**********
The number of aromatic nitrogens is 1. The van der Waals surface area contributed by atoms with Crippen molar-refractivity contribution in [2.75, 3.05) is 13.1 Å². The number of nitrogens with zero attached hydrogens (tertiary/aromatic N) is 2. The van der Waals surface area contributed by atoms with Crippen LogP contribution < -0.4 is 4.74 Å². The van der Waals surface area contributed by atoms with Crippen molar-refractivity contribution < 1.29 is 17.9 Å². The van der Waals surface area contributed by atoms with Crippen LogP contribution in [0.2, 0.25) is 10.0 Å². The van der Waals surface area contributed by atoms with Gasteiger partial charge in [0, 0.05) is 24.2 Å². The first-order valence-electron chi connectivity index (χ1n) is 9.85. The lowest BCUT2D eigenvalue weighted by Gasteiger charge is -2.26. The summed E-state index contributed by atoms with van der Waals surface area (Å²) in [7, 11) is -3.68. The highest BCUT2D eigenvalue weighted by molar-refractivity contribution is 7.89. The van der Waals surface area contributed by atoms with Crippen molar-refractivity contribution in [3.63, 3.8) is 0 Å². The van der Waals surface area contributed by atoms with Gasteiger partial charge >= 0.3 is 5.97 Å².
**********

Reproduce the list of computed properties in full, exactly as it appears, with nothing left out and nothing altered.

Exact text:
The number of aromatic nitrogens is 1. The van der Waals surface area contributed by atoms with Crippen molar-refractivity contribution in [2.75, 3.05) is 13.1 Å². The number of nitrogens with zero attached hydrogens (tertiary/aromatic N) is 2. The van der Waals surface area contributed by atoms with Crippen LogP contribution < -0.4 is 4.74 Å². The van der Waals surface area contributed by atoms with Crippen molar-refractivity contribution < 1.29 is 17.9 Å². The van der Waals surface area contributed by atoms with Crippen LogP contribution in [0.2, 0.25) is 10.0 Å². The van der Waals surface area contributed by atoms with Gasteiger partial charge in [0, 0.05) is 24.2 Å². The first-order valence-electron chi connectivity index (χ1n) is 9.85. The lowest BCUT2D eigenvalue weighted by Gasteiger charge is -2.26. The summed E-state index contributed by atoms with van der Waals surface area (Å²) in [7, 11) is -3.68. The highest BCUT2D eigenvalue weighted by molar-refractivity contribution is 7.89. The van der Waals surface area contributed by atoms with Crippen molar-refractivity contribution in [3.63, 3.8) is 0 Å². The van der Waals surface area contributed by atoms with Gasteiger partial charge >= 0.3 is 5.97 Å².